Thursday, January 05, 2006

Vayigash (Haftarah)

The Two Sticks United

The haftarah for Parashat Vayigash presents Ezekiel’s vision (37:15-28) in which the “son of man” is commanded to take two sticks, to write upon them the names of Judah and Ephraim/Joseph, and then put them together so that they are one. This action is explained as symbolic of the ultimate unification of the sundered tribes of Israel—the return from exile of the tribes of the Northern Kingdom, and their rejoining the nation of Judah/Israel. This time they will truly become one nation, shall no longer worship “idols and abominations,” shall have “one shepherd” (i.e, the Davidic monarch), and will worship the one God at His own one Temple. (Incidentally, this vision complements the famous vision of the dry bones, related in the first half of this chapter.)

Two traumas in biblical history relate to the division of the Israelite people into two nations; it is difficult to say which of the two was more wrenching. In 721 BCE, the kingdom of Israel was overran by the troops of the Assyrian emperor, Sennacherib. Following the conquest of the northern kingdom and the deportation of much of its population, the invaders approached the capital city of the Judaean kingdom. Isaiah 10: 27-33 describes in dramatic terms how the conquering army advanced through a series of towns and small cities north of Jerusalem until, at the very last minute, they were stopped by God’s hands. Chapters 36-39 give a more detailed, prose picture of this event, ending with 185,000 enemy soldiers being miraculously struck dead by a Divine angel, overnight, at the very gates of Jerusalem.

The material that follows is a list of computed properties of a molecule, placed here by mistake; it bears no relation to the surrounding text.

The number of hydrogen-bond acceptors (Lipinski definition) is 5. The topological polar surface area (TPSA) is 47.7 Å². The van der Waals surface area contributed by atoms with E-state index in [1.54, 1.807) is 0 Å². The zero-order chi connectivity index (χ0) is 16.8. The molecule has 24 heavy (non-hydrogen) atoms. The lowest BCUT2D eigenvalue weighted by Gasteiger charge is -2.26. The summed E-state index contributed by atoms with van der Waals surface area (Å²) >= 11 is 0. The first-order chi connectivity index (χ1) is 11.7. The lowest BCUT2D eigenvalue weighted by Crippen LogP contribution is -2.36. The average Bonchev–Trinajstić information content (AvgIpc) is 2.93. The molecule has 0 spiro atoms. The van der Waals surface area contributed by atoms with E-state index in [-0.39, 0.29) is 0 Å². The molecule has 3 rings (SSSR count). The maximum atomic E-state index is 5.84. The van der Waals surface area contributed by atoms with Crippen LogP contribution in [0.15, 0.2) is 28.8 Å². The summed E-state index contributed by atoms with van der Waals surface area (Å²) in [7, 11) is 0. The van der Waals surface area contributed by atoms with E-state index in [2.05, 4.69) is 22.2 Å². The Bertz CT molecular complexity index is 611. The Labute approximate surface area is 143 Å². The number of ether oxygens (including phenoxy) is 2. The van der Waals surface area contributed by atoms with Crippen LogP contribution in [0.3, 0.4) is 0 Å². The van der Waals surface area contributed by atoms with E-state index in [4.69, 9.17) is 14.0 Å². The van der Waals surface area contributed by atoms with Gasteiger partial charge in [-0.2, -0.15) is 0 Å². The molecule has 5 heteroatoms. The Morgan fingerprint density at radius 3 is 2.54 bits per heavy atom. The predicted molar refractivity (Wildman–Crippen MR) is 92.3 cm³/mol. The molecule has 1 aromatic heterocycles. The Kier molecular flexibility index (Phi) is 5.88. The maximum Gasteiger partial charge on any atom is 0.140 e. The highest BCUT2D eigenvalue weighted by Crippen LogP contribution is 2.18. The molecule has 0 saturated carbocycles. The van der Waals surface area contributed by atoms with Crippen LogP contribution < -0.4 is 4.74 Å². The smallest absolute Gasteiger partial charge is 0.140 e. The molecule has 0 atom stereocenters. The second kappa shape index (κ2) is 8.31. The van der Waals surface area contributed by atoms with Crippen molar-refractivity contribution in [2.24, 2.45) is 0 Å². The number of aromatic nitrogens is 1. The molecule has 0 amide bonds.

But the split in the kingdom following Solomon’s death had been an ongoing wound in the people of Israel even before that. The rebellion of Jeroboam ben Nebat, with the call, “each man to your tents, o Israel,” prompted by the arrogant behavior of the crown prince Rehoboam, brought about a rift in the body politic that was never to be healed. From then on, there were to be two rival, at times even warring, Israelite kingdoms. Even the spiritual centrality of Jerusalem, as the seat of the Temple, was defied, with rival cultic centers at Dan and Beth-el.